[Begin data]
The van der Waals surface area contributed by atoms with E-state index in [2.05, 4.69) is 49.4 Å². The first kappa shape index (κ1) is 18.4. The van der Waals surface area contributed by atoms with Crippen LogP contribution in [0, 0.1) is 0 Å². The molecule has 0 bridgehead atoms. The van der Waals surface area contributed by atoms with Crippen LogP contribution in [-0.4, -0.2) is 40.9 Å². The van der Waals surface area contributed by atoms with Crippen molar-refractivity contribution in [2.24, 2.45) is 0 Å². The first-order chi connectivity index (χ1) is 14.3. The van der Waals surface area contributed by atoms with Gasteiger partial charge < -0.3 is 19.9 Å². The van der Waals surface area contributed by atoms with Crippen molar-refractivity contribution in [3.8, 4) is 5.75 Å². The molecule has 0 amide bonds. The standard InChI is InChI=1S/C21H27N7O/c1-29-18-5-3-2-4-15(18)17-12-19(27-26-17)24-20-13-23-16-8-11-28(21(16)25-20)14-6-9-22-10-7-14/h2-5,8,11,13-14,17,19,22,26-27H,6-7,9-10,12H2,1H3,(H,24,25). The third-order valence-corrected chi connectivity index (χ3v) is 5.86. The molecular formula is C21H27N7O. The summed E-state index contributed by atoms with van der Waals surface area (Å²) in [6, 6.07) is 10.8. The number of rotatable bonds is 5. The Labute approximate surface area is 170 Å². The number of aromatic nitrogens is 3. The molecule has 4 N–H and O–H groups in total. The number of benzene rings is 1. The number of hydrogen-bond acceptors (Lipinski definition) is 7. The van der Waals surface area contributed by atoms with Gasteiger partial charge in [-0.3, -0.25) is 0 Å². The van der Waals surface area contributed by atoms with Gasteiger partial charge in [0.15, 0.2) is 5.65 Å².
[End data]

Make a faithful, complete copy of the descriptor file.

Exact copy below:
The van der Waals surface area contributed by atoms with E-state index in [2.05, 4.69) is 49.4 Å². The first kappa shape index (κ1) is 18.4. The van der Waals surface area contributed by atoms with Crippen LogP contribution in [0, 0.1) is 0 Å². The molecule has 0 bridgehead atoms. The van der Waals surface area contributed by atoms with Crippen LogP contribution in [-0.4, -0.2) is 40.9 Å². The van der Waals surface area contributed by atoms with Crippen molar-refractivity contribution in [2.24, 2.45) is 0 Å². The first-order chi connectivity index (χ1) is 14.3. The van der Waals surface area contributed by atoms with Gasteiger partial charge < -0.3 is 19.9 Å². The van der Waals surface area contributed by atoms with Crippen molar-refractivity contribution in [3.8, 4) is 5.75 Å². The molecule has 0 amide bonds. The standard InChI is InChI=1S/C21H27N7O/c1-29-18-5-3-2-4-15(18)17-12-19(27-26-17)24-20-13-23-16-8-11-28(21(16)25-20)14-6-9-22-10-7-14/h2-5,8,11,13-14,17,19,22,26-27H,6-7,9-10,12H2,1H3,(H,24,25). The third-order valence-corrected chi connectivity index (χ3v) is 5.86. The molecular formula is C21H27N7O. The summed E-state index contributed by atoms with van der Waals surface area (Å²) in [6, 6.07) is 10.8. The number of rotatable bonds is 5. The Labute approximate surface area is 170 Å². The number of aromatic nitrogens is 3. The molecule has 4 N–H and O–H groups in total. The number of benzene rings is 1. The number of hydrogen-bond acceptors (Lipinski definition) is 7. The van der Waals surface area contributed by atoms with Gasteiger partial charge in [-0.3, -0.25) is 0 Å². The van der Waals surface area contributed by atoms with Gasteiger partial charge in [0.15, 0.2) is 5.65 Å².